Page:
Protest vox pop: ‘Great, in-spec beef produced by an industry with no future’

The severe lack of young people entering into beef farming is a sign of the struggle within the industry at farm level.

That’s just one message Farmland – AgriLand‘s new, cutting-edge digital broadcast show – picked up, as we spoke to a host of concerned farmers at the Irish Farmers’ Association (IFA) protest outside the 12th Beef Roundtable on Wednesday.

One of the protesters had left beef farming. At present, in his opinion, the sector holds no future.

I’ve left beef farming. I had the option, but most people don’t have that option.

“I’d ask processors, the industry and the Government: ‘If they can’t have an industry that attracts young people and new entrants into it, what future does that industry hold?’ It holds none,” he added.

This has been the toughest year I’ve ever seen on livestock farms.

“Farmers are constantly being told about this great product and this in-spec animal that they’re selling the whole time, and it’s just not delivering a margin for them.”


One Co. Laois man set out the issues quite simply. He could not understand how the main problems facing the sector were not being discussed at the forum.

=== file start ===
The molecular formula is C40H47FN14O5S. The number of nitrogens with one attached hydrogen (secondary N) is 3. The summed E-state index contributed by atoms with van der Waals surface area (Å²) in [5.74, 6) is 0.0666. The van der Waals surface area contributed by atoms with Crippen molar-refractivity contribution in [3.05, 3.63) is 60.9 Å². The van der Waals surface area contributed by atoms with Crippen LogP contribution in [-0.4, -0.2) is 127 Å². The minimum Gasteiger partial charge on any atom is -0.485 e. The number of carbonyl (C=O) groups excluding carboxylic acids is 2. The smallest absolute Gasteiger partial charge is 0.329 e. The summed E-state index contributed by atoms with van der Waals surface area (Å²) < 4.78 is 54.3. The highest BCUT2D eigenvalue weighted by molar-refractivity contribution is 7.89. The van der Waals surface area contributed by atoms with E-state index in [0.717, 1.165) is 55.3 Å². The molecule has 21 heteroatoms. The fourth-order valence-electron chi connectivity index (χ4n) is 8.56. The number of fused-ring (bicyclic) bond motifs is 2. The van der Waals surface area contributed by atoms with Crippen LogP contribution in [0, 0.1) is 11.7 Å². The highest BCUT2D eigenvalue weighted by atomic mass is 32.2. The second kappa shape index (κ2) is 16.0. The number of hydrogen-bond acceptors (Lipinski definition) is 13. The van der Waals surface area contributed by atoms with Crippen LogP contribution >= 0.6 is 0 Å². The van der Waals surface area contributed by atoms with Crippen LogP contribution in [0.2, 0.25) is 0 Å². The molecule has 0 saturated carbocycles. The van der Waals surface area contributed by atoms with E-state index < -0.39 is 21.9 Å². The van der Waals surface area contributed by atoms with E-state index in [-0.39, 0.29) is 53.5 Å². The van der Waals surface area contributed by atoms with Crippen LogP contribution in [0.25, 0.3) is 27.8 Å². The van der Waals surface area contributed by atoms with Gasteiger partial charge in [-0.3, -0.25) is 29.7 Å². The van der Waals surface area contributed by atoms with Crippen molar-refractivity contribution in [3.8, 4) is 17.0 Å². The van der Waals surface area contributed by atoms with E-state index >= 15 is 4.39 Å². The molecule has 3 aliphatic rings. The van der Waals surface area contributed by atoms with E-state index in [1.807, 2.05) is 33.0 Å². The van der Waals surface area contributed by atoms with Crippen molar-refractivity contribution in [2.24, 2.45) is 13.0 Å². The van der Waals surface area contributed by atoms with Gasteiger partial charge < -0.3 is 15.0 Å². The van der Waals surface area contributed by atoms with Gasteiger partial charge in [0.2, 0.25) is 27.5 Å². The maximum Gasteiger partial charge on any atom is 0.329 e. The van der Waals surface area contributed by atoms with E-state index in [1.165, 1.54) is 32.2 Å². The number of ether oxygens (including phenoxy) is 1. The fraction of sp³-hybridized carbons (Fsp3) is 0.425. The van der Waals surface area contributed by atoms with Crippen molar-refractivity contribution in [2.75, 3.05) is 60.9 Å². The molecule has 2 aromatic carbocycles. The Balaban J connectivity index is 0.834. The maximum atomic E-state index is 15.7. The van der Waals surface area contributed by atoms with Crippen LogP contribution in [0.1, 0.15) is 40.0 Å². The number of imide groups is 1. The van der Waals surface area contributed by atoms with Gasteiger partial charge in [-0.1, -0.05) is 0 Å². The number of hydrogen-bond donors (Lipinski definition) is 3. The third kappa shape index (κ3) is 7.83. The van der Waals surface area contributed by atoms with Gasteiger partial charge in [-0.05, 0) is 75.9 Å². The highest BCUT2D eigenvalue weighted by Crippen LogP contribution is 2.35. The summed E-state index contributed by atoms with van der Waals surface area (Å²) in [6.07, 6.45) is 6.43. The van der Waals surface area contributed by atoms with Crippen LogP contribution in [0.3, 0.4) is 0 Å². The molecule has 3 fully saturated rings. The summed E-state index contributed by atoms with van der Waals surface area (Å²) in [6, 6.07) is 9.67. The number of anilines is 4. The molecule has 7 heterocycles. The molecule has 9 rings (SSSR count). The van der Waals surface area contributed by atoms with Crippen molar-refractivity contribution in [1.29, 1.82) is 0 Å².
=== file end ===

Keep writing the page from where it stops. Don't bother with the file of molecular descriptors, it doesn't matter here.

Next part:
The issue at the moment on cattle farms is: income; income; income; something has to be done about it.

“We’re here today because those issues are not on the table at the forum and we think they should be.

“If there is any forum where they are going to be addressed, it’s where you have the factories, the minister and ourselves sitting around the table. That’s where they need to be discussed.”

Desperate situation

Another woman told AgriLand that it is now a “desperate situation”.

“As a suckler farmer, I see a very desperate situation. I see suckler farmers getting out of the industry all around the country.

The incomes on beef farms are very low and, for a young person coming in, it really doesn’t encourage anybody to give their time and their hard work if they’re getting no return from it.

“It’s very negative at the moment and it’s a very worrying time because we need the beef industry. It’s a very important part of our exports and of Irish agriculture.”